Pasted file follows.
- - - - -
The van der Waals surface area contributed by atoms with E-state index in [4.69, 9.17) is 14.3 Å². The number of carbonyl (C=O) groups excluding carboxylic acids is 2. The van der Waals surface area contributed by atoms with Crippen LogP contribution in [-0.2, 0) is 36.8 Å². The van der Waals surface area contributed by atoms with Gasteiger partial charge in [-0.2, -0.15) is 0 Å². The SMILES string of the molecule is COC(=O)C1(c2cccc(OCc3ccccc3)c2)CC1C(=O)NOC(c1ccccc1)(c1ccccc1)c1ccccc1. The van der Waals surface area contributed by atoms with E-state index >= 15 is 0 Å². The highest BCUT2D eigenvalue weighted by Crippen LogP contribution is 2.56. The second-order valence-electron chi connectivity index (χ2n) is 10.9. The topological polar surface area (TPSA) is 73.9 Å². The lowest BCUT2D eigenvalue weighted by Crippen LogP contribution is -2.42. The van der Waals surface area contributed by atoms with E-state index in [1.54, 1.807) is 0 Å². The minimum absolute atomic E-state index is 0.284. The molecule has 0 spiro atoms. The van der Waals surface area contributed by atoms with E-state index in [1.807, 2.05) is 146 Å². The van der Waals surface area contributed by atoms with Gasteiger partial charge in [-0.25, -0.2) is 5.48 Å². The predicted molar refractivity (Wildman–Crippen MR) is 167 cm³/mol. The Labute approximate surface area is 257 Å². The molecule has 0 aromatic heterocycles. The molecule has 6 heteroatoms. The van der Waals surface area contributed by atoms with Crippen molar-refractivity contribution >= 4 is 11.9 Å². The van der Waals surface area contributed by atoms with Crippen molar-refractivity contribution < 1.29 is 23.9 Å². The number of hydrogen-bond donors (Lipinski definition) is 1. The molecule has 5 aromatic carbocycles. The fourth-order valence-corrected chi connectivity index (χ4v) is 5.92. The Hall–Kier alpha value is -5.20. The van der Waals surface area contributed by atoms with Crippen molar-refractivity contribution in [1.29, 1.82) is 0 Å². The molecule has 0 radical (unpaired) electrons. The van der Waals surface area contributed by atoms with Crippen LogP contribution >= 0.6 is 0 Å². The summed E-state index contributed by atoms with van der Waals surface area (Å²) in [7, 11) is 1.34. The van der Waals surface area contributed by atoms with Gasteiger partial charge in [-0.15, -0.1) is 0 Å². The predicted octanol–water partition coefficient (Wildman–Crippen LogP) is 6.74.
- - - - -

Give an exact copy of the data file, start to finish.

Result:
The van der Waals surface area contributed by atoms with E-state index in [4.69, 9.17) is 14.3 Å². The number of carbonyl (C=O) groups excluding carboxylic acids is 2. The van der Waals surface area contributed by atoms with Crippen LogP contribution in [-0.2, 0) is 36.8 Å². The van der Waals surface area contributed by atoms with Gasteiger partial charge in [-0.2, -0.15) is 0 Å². The SMILES string of the molecule is COC(=O)C1(c2cccc(OCc3ccccc3)c2)CC1C(=O)NOC(c1ccccc1)(c1ccccc1)c1ccccc1. The van der Waals surface area contributed by atoms with E-state index >= 15 is 0 Å². The highest BCUT2D eigenvalue weighted by Crippen LogP contribution is 2.56. The second-order valence-electron chi connectivity index (χ2n) is 10.9. The topological polar surface area (TPSA) is 73.9 Å². The lowest BCUT2D eigenvalue weighted by Crippen LogP contribution is -2.42. The van der Waals surface area contributed by atoms with E-state index in [1.54, 1.807) is 0 Å². The minimum absolute atomic E-state index is 0.284. The molecule has 0 spiro atoms. The van der Waals surface area contributed by atoms with E-state index in [1.807, 2.05) is 146 Å². The van der Waals surface area contributed by atoms with Gasteiger partial charge in [-0.25, -0.2) is 5.48 Å². The predicted molar refractivity (Wildman–Crippen MR) is 167 cm³/mol. The Labute approximate surface area is 257 Å². The molecule has 0 aromatic heterocycles. The molecule has 6 heteroatoms. The van der Waals surface area contributed by atoms with Crippen molar-refractivity contribution >= 4 is 11.9 Å². The van der Waals surface area contributed by atoms with Crippen molar-refractivity contribution < 1.29 is 23.9 Å². The number of hydrogen-bond donors (Lipinski definition) is 1. The molecule has 5 aromatic carbocycles. The fourth-order valence-corrected chi connectivity index (χ4v) is 5.92. The Hall–Kier alpha value is -5.20. The van der Waals surface area contributed by atoms with Crippen molar-refractivity contribution in [1.29, 1.82) is 0 Å². The molecule has 0 radical (unpaired) electrons. The van der Waals surface area contributed by atoms with Crippen LogP contribution >= 0.6 is 0 Å². The summed E-state index contributed by atoms with van der Waals surface area (Å²) in [7, 11) is 1.34. The van der Waals surface area contributed by atoms with Gasteiger partial charge in [-0.15, -0.1) is 0 Å². The predicted octanol–water partition coefficient (Wildman–Crippen LogP) is 6.74.